Passengers flying from Lubumbashi to Johannesburg – the present winter season there has seen some very attractive offers from hotels put on the market – can now expect an additional free baggage allowance over and above the already generous allocation. Business class passengers on Korongo flights to Johannesburg are given, with immediate effect until the 20th of September, an extra 15 kg’s, making it 65 overall while economy class passengers get another 10 kg’s for free, giving them overall 50 kilogrammes of weight, plenty for those who go to South Africa for shopping of all those things they lack in Lubumbashi.

Students, going to South Africa to study, are granted a 15 percent rebate on their ticket cost against production of the relevant study document. Korongo is a partnership between Brussels Airlines and local Congolese partners and fully complies with EASA standards, the safety regulations of the European Union, the only airline licenses in Congo DR to actually accomplish that. Happy Landings!

Congo raises Visa fees for Rwandans to 250 US Dollars


(Posted 20th June 2014)

Following recent unsuccessful attempts to enter Rwandan territory by Congolese troops, which met with a resolute response by the Rwandan army and once more exposed Congo as a hostile aggressor, has the regime in Kinshasa now resorted to other measures to hit at the Land of a Thousand Hills.

It was learned yesterday that Congolese immigration at the main border crossing from Gisenyi to Goma imposed hefty fees on Rwandan traders and visitors, with the cost ranging from 30 US Dollars for students to 250 US Dollars for traders. Similar measures were already taken at the border post between Kamembe and Bukavu, seriously impacting on cross border trade.

Local contacts in Gisenyi immediately laid the blame squarely on the regime across the border, claiming it was a reaction to their failure to intrude into Rwandan territory and now using Visa fees to hit out at Rwandans, some 30.000 a day usually crossed from Gisenyi into Goma. Wrote one regular contributor from there in response to a request for a comment: ‘There is a mechanism under the Great Lakes region economic cooperation, whereby the imposition of Visa fees should be handled through a bilateral meeting. This has not taken place, this was a unilateral move by Congo. They should remember that their imports and exports to and from Eastern Congo depend on open borders and the free flow of trade. Their main entry points are in Goma and then in Uganda from either Ishasha, Mpondwe or via Arua. Imagine every one of their truck drivers has to pay 250 US Dollars when entering Rwanda enroute to Mombasa? That could derail their entire supply chain but then, it seems the regime does not think with their brains’.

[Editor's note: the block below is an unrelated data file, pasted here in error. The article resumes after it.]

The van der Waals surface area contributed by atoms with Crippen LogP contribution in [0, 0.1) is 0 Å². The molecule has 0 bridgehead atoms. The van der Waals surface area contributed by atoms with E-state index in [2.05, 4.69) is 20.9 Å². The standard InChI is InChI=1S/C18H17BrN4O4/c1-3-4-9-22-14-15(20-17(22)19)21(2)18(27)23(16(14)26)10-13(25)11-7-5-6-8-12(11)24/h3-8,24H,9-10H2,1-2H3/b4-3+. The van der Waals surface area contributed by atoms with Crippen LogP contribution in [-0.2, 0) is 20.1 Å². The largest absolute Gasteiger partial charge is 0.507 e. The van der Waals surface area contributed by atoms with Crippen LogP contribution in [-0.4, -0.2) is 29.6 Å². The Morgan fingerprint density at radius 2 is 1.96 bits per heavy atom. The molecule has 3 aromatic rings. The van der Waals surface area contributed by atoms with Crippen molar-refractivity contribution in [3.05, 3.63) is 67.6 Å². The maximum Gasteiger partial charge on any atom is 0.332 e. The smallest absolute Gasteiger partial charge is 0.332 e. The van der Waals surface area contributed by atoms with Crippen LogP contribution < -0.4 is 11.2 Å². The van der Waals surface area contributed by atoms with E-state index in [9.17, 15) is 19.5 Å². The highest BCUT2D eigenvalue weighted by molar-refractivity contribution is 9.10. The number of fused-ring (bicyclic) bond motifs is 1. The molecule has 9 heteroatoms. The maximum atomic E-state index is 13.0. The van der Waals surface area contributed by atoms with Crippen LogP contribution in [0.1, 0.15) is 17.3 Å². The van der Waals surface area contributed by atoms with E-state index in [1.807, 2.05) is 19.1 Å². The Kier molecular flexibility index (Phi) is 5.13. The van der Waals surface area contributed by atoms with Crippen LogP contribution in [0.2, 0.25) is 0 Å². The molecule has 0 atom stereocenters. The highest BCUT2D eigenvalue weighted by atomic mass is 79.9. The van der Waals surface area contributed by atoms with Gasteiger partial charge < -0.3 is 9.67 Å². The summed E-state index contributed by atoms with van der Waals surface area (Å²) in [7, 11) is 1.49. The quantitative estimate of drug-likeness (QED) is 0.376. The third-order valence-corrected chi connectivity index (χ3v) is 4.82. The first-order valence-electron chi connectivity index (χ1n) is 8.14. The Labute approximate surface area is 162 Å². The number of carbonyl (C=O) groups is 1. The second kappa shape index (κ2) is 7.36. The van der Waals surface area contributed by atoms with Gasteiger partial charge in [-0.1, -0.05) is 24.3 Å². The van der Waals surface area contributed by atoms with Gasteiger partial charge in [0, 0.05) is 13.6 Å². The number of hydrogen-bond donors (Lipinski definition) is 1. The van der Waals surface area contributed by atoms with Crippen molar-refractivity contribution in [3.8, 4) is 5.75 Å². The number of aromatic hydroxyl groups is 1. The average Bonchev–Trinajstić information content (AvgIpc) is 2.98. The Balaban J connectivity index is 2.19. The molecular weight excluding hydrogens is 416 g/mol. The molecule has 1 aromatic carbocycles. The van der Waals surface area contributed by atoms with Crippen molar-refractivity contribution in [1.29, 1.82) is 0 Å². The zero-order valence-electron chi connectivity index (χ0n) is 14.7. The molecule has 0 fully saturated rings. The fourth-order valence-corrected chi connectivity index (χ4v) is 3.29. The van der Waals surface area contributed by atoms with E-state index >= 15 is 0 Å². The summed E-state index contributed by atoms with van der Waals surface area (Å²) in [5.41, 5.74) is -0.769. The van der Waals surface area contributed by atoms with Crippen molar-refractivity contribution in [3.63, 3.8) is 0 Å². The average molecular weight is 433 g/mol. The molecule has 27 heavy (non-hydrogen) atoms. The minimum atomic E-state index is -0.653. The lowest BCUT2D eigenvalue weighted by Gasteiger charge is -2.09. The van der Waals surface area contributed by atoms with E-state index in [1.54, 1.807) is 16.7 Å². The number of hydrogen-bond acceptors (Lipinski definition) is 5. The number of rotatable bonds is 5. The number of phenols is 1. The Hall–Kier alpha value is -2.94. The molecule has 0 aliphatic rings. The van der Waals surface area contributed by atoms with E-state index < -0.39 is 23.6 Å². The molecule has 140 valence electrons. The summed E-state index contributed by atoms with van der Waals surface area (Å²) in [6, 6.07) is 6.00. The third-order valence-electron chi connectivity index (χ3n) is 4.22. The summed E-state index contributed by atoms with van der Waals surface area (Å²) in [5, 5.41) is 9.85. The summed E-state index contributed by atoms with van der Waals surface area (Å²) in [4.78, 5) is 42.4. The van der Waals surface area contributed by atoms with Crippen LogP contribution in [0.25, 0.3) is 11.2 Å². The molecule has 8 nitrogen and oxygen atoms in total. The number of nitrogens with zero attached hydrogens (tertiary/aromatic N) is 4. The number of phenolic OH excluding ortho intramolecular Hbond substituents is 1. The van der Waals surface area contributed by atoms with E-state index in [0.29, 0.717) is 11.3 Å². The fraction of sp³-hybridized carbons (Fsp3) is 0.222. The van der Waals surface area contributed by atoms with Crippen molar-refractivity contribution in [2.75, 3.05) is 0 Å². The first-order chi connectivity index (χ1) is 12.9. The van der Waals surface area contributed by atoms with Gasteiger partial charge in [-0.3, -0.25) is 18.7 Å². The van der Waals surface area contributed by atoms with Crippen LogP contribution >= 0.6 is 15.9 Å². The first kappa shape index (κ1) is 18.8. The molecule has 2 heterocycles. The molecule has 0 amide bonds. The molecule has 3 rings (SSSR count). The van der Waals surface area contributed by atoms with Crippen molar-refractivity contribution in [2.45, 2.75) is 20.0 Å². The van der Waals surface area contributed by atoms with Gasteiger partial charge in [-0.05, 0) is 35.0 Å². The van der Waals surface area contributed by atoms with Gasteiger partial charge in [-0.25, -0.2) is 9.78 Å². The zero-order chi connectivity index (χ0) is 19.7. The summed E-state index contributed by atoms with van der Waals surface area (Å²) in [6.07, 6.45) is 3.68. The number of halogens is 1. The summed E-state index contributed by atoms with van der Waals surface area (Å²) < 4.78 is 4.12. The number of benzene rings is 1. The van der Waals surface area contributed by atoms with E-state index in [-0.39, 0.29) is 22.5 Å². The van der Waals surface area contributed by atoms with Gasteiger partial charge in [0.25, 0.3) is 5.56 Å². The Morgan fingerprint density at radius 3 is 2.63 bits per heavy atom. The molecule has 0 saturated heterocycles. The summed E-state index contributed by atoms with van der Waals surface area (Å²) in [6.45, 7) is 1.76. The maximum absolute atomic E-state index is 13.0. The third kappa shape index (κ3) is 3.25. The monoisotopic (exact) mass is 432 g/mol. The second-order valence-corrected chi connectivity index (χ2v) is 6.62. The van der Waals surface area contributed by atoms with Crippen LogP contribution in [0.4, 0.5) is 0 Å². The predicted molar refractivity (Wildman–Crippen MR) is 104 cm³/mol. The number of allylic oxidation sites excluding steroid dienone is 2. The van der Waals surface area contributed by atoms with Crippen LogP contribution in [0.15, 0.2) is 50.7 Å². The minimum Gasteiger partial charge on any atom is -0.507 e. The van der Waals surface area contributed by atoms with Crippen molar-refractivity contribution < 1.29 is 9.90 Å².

Notably has in particular RwandAir benefited in the past from a sharp increase in passengers coming from Eastern
Congo and flying from Kamembe via Kigali to other Eastern or Southern African destinations, and as far as Dubai. It is this rise in traffic which is a major reason for the number of frequencies between Kigali and RwandAir’s only remaining domestic destination after flights to Gisenyi had to be suspended following security incidents from across the border in Congo. Perhaps it was in consideration of such circumstances that the Rwandan authorities were slow in reciprocating with a similar rise in fees at the Bukavu border crossing but this latest affront may well now trigger a wider response, based on the principle of reciprocity.

Foreign visitors are already paying high Visa fees when entering Congo from Rwanda and Uganda, something which has affected in particular tourist visits from the two neighbouring countries to the Virunga National Park and to the Nyiragongo volcano, besides the general security situation in Eastern Congo not being conducive to regular tourist visits. Militias roam the region almost at will, tolerated by the regime in Kinshasa and unchecked by the UN forces which have more often than not been accused of covert complicity in letting in particular the genocidaires continue their campaign. Congo oh Congo!